But there is more beyond this current debate on the nature of libertarianism. It is this: the cultural leftists have a different understanding of racism than the cultural rightists do. Forget politics for a moment. Think about culture. Fred Reed is hated by the left because he does not think that forced integration of the races is healthy for anybody. He does not believe in forced segregation, but he does believe that, especially in big cities where the racial wars are the most heated, State-enforcement of multiculturalism is detrimental. Some call this racist. Other don’t think so.
If Cathy Reisnewitz has the racism one-up card on the tip of her tongue as most cultural leftists do, then we ought to realize that this debate has just as much to do with Social Themes as it does the definition of libertarianism. The desire among so many in the thick camp to take up the same agenda as the “Therapeutic State,” to mommy our society into a people so soft a newborn could be swaddled in it, is just as destructive to liberty as the all-powerful State. Yes, I said it. The State is not our only enemy. The people themselves are so addicted to comfort and coddling that they wouldn’t know what to do without the State and its “gooberish Mommyknowsbestism.” A free people must prefer freedom over security. Over niceness. The 19th century “Wild West” was free, not kind. No one was there with a tissue at every feeling (my teacher used to call them “feelerz”) hurt.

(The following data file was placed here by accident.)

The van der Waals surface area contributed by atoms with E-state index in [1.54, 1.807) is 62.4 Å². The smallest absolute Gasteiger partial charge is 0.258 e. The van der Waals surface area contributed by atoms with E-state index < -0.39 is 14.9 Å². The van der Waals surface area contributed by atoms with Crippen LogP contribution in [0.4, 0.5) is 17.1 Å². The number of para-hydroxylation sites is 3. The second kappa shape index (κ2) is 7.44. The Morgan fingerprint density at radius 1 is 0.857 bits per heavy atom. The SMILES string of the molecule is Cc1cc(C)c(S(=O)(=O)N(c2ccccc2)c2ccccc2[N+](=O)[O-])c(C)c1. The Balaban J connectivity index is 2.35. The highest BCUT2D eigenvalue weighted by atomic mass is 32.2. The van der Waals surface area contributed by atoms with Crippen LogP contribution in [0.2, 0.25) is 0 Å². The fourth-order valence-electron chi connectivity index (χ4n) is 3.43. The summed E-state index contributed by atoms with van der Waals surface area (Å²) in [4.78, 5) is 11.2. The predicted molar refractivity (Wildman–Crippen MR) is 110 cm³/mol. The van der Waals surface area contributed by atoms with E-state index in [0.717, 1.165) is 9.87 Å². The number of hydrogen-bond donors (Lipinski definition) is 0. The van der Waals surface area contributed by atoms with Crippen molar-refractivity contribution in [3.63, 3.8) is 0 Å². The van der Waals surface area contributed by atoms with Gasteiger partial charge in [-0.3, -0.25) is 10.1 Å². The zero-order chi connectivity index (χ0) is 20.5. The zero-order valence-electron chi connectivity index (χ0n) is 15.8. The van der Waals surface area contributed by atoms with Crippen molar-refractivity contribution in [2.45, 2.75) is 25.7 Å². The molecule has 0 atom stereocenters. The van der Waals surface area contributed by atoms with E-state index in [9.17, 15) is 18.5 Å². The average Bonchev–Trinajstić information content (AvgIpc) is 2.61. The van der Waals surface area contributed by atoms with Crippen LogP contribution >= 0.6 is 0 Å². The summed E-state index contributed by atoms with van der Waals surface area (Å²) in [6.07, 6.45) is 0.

And yet, those who hold to a Biblical understanding of the nature of marriage and sexuality are dismissed as bigoted monsters, backwards thinkers in a progressive world. (Now perhaps I am backwards, but forwards these days is absurd and immoral.) In a world where “gay is the new black,” Biblical Christians are the new Klansmen. Reisenwitz is quick to throw out the racism charges precisely because she belongs so well in the Progressive mindset. All who are not Protestant white males are victims and oppressed. When the libertarians who love their cultural leftism bring up the issue of racism, I see this as catering to a mentality that I reject at the forefront. Not every observation of statistical disparity between races is racism. It is not bad that men make more money than women any more than it is bad that there are more black NBA players than white ones. It is called the division of labor. Different people are better and different things.
To jump on the bandwagon of the Dominant Social Themes, of viewing “Old White Males,” The “Patriarchy,” Racism, Sexism, Ageism, Religion, Tradition, and The Rich, as the problems of our time is social Marxism, not libertarianism.
These people like Reisenwitz not only deceive by calling themselves libertarians, they also hypocritically deride others for “judging” when they act like Thought Police of the libertarian world. And if “Hoppe, Rockwell, Block” (see Hoppe on the thought police here) said something that was politically incorrect, a deadly sin to the cultural progressives, then how much more will we Reformed Christians be lambasted for our worldview?
Conservative Christians will one day be purged from the libertarian movement. This world is not our home.